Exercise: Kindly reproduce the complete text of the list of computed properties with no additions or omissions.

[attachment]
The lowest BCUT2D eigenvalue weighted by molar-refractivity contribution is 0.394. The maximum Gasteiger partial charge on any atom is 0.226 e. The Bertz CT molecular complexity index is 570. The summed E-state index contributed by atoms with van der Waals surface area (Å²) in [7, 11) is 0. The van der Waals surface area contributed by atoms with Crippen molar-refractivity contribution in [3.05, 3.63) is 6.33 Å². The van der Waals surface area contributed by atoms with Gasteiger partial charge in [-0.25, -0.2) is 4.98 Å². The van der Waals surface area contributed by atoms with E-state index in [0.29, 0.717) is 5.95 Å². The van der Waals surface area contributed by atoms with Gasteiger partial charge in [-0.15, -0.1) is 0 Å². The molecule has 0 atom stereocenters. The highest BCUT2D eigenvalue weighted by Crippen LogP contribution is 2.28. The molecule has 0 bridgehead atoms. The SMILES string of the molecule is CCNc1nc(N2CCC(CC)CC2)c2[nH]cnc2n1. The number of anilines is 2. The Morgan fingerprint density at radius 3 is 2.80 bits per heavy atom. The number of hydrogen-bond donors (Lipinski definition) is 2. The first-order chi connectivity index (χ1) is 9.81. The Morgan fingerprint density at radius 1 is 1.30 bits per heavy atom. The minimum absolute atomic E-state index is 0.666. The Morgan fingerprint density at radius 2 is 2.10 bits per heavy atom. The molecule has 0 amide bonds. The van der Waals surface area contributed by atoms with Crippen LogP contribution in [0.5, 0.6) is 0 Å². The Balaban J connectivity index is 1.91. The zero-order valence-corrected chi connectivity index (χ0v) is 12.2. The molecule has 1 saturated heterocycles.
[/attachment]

The lowest BCUT2D eigenvalue weighted by molar-refractivity contribution is 0.394. The maximum Gasteiger partial charge on any atom is 0.226 e. The Bertz CT molecular complexity index is 570. The summed E-state index contributed by atoms with van der Waals surface area (Å²) in [7, 11) is 0. The van der Waals surface area contributed by atoms with Crippen molar-refractivity contribution in [3.05, 3.63) is 6.33 Å². The van der Waals surface area contributed by atoms with Gasteiger partial charge in [-0.25, -0.2) is 4.98 Å². The van der Waals surface area contributed by atoms with E-state index in [0.29, 0.717) is 5.95 Å². The van der Waals surface area contributed by atoms with Gasteiger partial charge in [-0.15, -0.1) is 0 Å². The molecule has 0 atom stereocenters. The highest BCUT2D eigenvalue weighted by Crippen LogP contribution is 2.28. The molecule has 0 bridgehead atoms. The SMILES string of the molecule is CCNc1nc(N2CCC(CC)CC2)c2[nH]cnc2n1. The number of anilines is 2. The Morgan fingerprint density at radius 3 is 2.80 bits per heavy atom. The number of hydrogen-bond donors (Lipinski definition) is 2. The first-order chi connectivity index (χ1) is 9.81. The Morgan fingerprint density at radius 1 is 1.30 bits per heavy atom. The minimum absolute atomic E-state index is 0.666. The Morgan fingerprint density at radius 2 is 2.10 bits per heavy atom. The molecule has 0 amide bonds. The van der Waals surface area contributed by atoms with Crippen LogP contribution in [0.5, 0.6) is 0 Å². The Balaban J connectivity index is 1.91. The zero-order valence-corrected chi connectivity index (χ0v) is 12.2. The molecule has 1 saturated heterocycles.